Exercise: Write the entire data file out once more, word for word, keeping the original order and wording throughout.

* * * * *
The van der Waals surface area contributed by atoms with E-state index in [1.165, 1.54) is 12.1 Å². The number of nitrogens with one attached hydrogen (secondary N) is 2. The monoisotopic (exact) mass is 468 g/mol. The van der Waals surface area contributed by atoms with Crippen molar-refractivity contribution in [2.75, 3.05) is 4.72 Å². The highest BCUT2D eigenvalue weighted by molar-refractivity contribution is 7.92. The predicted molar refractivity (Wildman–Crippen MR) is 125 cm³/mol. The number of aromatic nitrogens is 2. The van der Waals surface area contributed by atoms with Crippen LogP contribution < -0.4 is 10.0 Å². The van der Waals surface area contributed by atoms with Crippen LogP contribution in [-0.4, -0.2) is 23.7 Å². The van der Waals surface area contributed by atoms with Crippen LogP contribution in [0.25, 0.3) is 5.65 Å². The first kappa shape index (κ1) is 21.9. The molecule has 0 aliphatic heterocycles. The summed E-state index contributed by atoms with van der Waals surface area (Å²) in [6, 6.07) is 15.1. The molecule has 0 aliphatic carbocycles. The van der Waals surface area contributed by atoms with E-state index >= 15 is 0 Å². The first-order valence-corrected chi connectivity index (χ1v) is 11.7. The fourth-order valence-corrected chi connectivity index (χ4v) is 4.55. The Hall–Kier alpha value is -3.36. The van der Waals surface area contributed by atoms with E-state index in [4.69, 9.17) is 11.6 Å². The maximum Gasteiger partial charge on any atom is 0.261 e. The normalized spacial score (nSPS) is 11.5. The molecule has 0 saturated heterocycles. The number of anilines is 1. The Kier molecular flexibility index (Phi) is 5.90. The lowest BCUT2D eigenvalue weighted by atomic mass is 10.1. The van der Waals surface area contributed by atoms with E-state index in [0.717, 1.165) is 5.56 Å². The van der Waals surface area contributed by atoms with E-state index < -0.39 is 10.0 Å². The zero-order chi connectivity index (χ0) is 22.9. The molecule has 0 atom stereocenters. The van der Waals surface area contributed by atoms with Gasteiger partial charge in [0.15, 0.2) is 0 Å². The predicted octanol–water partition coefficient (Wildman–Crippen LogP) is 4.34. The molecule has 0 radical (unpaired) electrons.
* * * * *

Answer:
The van der Waals surface area contributed by atoms with E-state index in [1.165, 1.54) is 12.1 Å². The number of nitrogens with one attached hydrogen (secondary N) is 2. The monoisotopic (exact) mass is 468 g/mol. The van der Waals surface area contributed by atoms with Crippen molar-refractivity contribution in [2.75, 3.05) is 4.72 Å². The highest BCUT2D eigenvalue weighted by molar-refractivity contribution is 7.92. The predicted molar refractivity (Wildman–Crippen MR) is 125 cm³/mol. The number of aromatic nitrogens is 2. The van der Waals surface area contributed by atoms with Crippen LogP contribution < -0.4 is 10.0 Å². The van der Waals surface area contributed by atoms with Crippen LogP contribution in [-0.4, -0.2) is 23.7 Å². The van der Waals surface area contributed by atoms with Crippen LogP contribution in [0.25, 0.3) is 5.65 Å². The first kappa shape index (κ1) is 21.9. The molecule has 0 aliphatic heterocycles. The summed E-state index contributed by atoms with van der Waals surface area (Å²) in [6, 6.07) is 15.1. The molecule has 0 aliphatic carbocycles. The van der Waals surface area contributed by atoms with E-state index >= 15 is 0 Å². The first-order valence-corrected chi connectivity index (χ1v) is 11.7. The fourth-order valence-corrected chi connectivity index (χ4v) is 4.55. The Hall–Kier alpha value is -3.36. The van der Waals surface area contributed by atoms with E-state index in [4.69, 9.17) is 11.6 Å². The maximum Gasteiger partial charge on any atom is 0.261 e. The normalized spacial score (nSPS) is 11.5. The molecule has 0 saturated heterocycles. The number of anilines is 1. The Kier molecular flexibility index (Phi) is 5.90. The lowest BCUT2D eigenvalue weighted by atomic mass is 10.1. The van der Waals surface area contributed by atoms with E-state index in [0.717, 1.165) is 5.56 Å². The van der Waals surface area contributed by atoms with E-state index < -0.39 is 10.0 Å². The zero-order chi connectivity index (χ0) is 22.9. The molecule has 0 atom stereocenters. The van der Waals surface area contributed by atoms with Gasteiger partial charge in [0.15, 0.2) is 0 Å². The predicted octanol–water partition coefficient (Wildman–Crippen LogP) is 4.34. The molecule has 0 radical (unpaired) electrons.